Journal of Biomechanical Science and Engineering
Online ISSN : 1880-9863
ISSN-L : 1880-9863
Volume 16, Issue 2
Displaying 1-6 of 6 articles from this issue
JSME-KSB-TSB Joint Issue on “Showcase of researches from JSME, KSB, and TSB”
  • SuBin KIM, Keun-Tae KIM, Olga KIM, EunYoung SEO, SongJoo LEE
    2021 Volume 16 Issue 2 Pages 21-00068
    Published: 2021
    Released on J-STAGE: August 23, 2021
    Advance online publication: May 13, 2021

    As visual stimuli for exercise and cognitive rehabilitation of biomechanics, virtual reality (VR) and augmented reality (AR) devices have getting popularity. In the process of developing the relevant content for VR and AR, there has been a problem that only a specific platform must be supported or multiple programs must be used. Recently, the Unity 3D platform has been developed for the convenience of game development for VR or AR environments that potentially solve these problems. Unity 3D’s game engine and animation can easily implement a moving avatar as visual stimuli, and the speed of the avatars can be checked in real-time. Therefore, we developed a moving avatar as the visual stimuli using Unity 3D and conducted pilot experiments with four healthy subjects by performing the knee extension and ankle dorsiflexion tasks with and without visual stimuli. The number of movements was counted to check the feasibility of the effectiveness using visual stimuli using Unity 3D. The results showed that the number of movements was higher when the visual stimuli were presented compared to that without the visual stimuli in both ankle dorsiflexion and knee extension. Our findings and approach can be a basis for further developing rehabilitation training protocols using various visual stimuli with Unity 3D.

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  • Kao-Shang SHIH, Ching-Chi HSU, Ting-Wei LIN, Kuan-Ting HUANG, Sheng-Mo ...
    2021 Volume 16 Issue 2 Pages 21-00073
    Published: 2021
    Released on J-STAGE: August 23, 2021
    Advance online publication: June 12, 2021

    A numerical approach is one of feasible ways to discover the biomechanics of hallux valgus deformity with various osteotomy and fixation strategies. In the present study, two types of finite element models for analyzing the biomechanical performances of hallux valgus treatment with plate fixations were developed including the single first metatarsal bone model and the musculoskeletal lower extremity model. There are four types of plate fixations that were used to correct the deformity of hallux valgus. The strengths and limitations of both the single first metatarsal bone model and the musculoskeletal lower extremity model were evaluated and discussed. The results revealed that the single metatarsal bone models can be used to quickly predict the biomechanical performances of different hallux valgus treatments. Additionally, the musculoskeletal lower extremity models can be used to predict the biomechanical performances of different hallux valgus treatments under a physiological loading. The plate fixations with the insertion of all locking screws revealed better osteotomy fixation stability and lower risk of the implant failure compared to the other fixations. Additionally, the plate fixations with the insertion of six bone screws had lower risk of the metatarsal bone failure compared to the plate fixations with the insertion of four bone screws. The six holes plate with the insertion of six locking screws was the best treatment among the four treatment strategies. The numerical models and simulation techniques developed in the present study can provide useful information for understanding the biomechanics of hallux valgus treatments.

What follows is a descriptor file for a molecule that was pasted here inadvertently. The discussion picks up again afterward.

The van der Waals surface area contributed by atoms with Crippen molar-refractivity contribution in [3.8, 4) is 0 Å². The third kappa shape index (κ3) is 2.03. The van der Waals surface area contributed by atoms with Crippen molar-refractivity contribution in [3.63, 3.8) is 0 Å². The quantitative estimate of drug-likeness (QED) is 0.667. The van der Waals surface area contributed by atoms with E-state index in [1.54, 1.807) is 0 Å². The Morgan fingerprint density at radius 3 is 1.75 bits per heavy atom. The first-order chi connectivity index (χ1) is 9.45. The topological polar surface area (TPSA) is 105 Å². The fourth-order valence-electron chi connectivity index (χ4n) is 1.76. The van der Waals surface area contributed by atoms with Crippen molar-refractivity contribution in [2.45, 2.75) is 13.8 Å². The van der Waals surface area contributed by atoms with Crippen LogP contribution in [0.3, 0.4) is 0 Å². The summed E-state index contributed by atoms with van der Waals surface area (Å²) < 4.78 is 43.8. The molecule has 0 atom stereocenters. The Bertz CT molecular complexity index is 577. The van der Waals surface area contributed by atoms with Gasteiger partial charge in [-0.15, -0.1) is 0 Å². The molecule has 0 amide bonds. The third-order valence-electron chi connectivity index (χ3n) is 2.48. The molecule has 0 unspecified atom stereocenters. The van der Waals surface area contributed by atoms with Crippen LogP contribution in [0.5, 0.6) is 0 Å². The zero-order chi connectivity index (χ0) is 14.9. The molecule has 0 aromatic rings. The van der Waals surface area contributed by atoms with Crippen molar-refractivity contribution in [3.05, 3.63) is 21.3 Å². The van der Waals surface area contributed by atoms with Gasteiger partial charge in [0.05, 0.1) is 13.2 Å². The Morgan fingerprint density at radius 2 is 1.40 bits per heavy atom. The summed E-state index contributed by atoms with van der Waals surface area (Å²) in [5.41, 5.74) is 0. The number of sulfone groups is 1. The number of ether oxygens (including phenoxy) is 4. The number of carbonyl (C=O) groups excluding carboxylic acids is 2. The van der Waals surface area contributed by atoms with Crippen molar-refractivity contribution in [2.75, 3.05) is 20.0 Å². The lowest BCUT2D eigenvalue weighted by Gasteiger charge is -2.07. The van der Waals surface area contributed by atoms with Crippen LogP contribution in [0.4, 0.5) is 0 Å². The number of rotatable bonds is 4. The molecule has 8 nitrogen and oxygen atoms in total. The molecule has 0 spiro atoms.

Editor's pick

    ★Graphics of the Year 2021

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  • Hiromichi NAKADATE, Shigeru AOMURA, Akiyoshi NISHIMURA
    2021 Volume 16 Issue 2 Pages 21-00075
    Published: 2021
    Released on J-STAGE: August 23, 2021
    Advance online publication: May 31, 2021

    Although it has been reported that blood brain barrier (BBB) disruption following head impact can lead to increased vascular permeability and subsequent brain injury, the influence of pressure loading on BBB dysfunction is not fully understood. In this study, we exposed in vitro BBB models to impulsive pressure to mimic changes in intracranial pressure during head impact. Barrier function was examined by measuring transendothelial electrical resistance (TEER). Four models were used: an endothelial monolayer of rat brain capillaries (E00 model), a co-culture model of endothelial cells and pericytes (EP0 model), a co-culture model of endothelial cells and astrocytes (EA0 model), and a triple co-culture model of endothelial cells, pericytes, and astrocytes (EPA model). Immediately after loading, the E00 model showed a 13% decrease in TEER, the EP0 model showed an 8% decrease, the EA0 model showed a 40% decrease, and the EPA model showed a 33% decrease. At 2 days post-loading, TEER values in the EPA model remained decreased and the expression of claudin-5 and ZO-1 was significantly decreased, whereas GFAP expression was significantly increased. In conclusion, increased endothelial paracellular permeability induced by exposure to impulsive pressure is associated with astrocyte activation and decreased tight junction protein expression in vitro.